Churches Partner to Combat River Pollution

Families bathe and wash clothes in the Taia River, near Taiama, Sierra Leone Source: United Methodist News

The Sierra Leone Council of Churches is lobbying the government to stop river pollution after discovering new health risk factors. The Jong River in Mattru Jong is vital to the economy of approximately 150,000 to 200,000 people.

The debris along the river, according to Matthew Punga, a United Methodist teacher and fisherman, is ankle to knee-deep in some places. Commenting on the effect the debris is having on his profession and community, he said, “Some fish reside in deep holes close to the bank of the river. They are the ones we see floating dead because their homes have all been filled with debris or clay flowing down from the mines upstream. The tilapia are dying now. Their skins have developed spots.”

A lifelong resident of the area, Punga remarked that the river used to be a source of drinking water. However, the pollution has not only made the water undrinkable but also created a severe shortage of drinking water in many rural communities.

This has resulted in villagers using chlorine to purify water prior to drinking the water which leads to high levels of chlorine consumption posing health risks. Additionally, mining in rivertowns has resulted in toxic waste used in the mining process being dumped into the river damaging the river bed.

Thomas Gbappy, paramount chief of the Kori Chiefdom and a United Methodist said, “The situation of the river is worrisome. The color of the river has deteriorated so badly; it is now brown. Even the birds that fish in the river have disappeared. My people can no longer drink from the Taia River.”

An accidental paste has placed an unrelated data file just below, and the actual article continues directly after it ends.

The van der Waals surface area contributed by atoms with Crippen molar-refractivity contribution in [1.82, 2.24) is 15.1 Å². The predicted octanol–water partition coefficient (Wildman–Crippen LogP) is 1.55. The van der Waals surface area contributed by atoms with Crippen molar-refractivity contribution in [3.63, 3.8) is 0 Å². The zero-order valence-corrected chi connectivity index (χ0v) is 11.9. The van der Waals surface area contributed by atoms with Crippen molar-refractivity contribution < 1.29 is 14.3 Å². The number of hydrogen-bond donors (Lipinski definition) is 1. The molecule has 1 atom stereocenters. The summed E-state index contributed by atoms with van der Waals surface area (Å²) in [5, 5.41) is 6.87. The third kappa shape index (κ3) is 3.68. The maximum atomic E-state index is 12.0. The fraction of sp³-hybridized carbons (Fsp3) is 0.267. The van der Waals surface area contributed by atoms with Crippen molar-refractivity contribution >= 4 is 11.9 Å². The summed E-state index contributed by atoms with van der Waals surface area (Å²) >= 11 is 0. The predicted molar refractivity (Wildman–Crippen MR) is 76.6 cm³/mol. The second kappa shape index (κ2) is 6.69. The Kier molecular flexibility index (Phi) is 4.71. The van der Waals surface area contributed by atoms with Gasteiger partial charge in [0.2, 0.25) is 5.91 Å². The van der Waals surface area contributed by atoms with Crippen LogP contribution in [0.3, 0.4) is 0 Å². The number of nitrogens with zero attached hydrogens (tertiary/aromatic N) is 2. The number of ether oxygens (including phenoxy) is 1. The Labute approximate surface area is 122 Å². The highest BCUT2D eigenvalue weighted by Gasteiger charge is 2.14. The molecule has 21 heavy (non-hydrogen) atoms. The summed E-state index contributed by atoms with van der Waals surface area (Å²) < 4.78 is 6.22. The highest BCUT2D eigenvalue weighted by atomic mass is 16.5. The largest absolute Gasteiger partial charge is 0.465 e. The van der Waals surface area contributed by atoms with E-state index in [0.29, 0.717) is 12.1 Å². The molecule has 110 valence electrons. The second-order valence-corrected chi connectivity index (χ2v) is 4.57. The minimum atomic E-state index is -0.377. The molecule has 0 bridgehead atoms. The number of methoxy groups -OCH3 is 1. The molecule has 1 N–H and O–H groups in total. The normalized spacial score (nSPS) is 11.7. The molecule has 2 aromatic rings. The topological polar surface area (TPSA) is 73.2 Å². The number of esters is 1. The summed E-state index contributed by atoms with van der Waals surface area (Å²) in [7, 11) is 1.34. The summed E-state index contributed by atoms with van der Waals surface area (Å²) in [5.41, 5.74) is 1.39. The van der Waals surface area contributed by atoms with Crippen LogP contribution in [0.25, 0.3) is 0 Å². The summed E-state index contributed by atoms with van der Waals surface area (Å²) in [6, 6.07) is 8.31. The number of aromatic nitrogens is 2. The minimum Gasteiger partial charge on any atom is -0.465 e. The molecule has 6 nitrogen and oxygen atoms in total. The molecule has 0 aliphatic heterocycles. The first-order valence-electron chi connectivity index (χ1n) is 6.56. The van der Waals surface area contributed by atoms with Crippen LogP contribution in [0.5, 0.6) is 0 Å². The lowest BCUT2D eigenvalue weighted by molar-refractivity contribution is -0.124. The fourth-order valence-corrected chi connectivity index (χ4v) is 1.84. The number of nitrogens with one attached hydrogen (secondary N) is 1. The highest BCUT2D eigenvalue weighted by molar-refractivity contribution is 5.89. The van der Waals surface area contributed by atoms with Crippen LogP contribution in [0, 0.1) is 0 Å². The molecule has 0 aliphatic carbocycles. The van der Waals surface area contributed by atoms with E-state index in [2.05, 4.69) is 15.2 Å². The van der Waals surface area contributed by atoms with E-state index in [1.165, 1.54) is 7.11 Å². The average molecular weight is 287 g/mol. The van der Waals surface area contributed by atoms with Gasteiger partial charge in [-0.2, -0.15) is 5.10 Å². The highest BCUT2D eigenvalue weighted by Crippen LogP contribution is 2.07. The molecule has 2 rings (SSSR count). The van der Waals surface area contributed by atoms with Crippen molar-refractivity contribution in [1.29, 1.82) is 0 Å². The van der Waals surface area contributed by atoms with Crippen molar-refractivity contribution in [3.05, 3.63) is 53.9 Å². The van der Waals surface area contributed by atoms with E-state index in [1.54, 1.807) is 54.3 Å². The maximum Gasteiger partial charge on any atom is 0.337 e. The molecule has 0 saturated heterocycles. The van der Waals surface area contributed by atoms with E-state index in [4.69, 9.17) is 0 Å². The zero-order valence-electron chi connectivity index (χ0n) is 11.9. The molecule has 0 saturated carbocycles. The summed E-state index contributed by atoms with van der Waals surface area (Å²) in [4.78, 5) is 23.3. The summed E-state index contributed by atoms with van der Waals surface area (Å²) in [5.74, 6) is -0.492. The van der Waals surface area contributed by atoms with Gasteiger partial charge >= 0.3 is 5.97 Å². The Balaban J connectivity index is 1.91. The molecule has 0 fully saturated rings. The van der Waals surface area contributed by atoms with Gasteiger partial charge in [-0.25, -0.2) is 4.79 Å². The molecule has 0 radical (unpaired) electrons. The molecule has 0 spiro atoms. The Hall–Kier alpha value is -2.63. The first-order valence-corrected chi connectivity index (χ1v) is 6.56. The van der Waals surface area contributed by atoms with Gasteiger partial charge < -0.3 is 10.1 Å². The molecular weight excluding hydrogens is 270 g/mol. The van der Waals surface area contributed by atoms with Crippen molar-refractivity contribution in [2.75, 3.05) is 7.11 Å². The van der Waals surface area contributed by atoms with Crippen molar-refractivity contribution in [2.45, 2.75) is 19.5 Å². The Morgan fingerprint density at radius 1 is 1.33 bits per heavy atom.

In Matru Jong, town chief Edna Tucker said, “I have received messages from Banta Mokele of how the fish are dying. Some people were admitted at the hospital. I am happy that you are here to find out about the pollution of the Jong River.”

River advocacy has been complicated by the fact that many villages have mining as their primary source of income..

“Some of our people collaborate with the mining companies that put the dredges into the rivers,” said Masakama Kanamanka III, paramount chief of Kholifa Rowala Chiefdom in the Tonkolili District in northern Sierra Leone.

During the Council of Churches meeting with government officials, they shared testimonies of residents, the result of fact-finding missions, and requested assistance in designating alternative sites for dumping waste.

Source: United Methodist News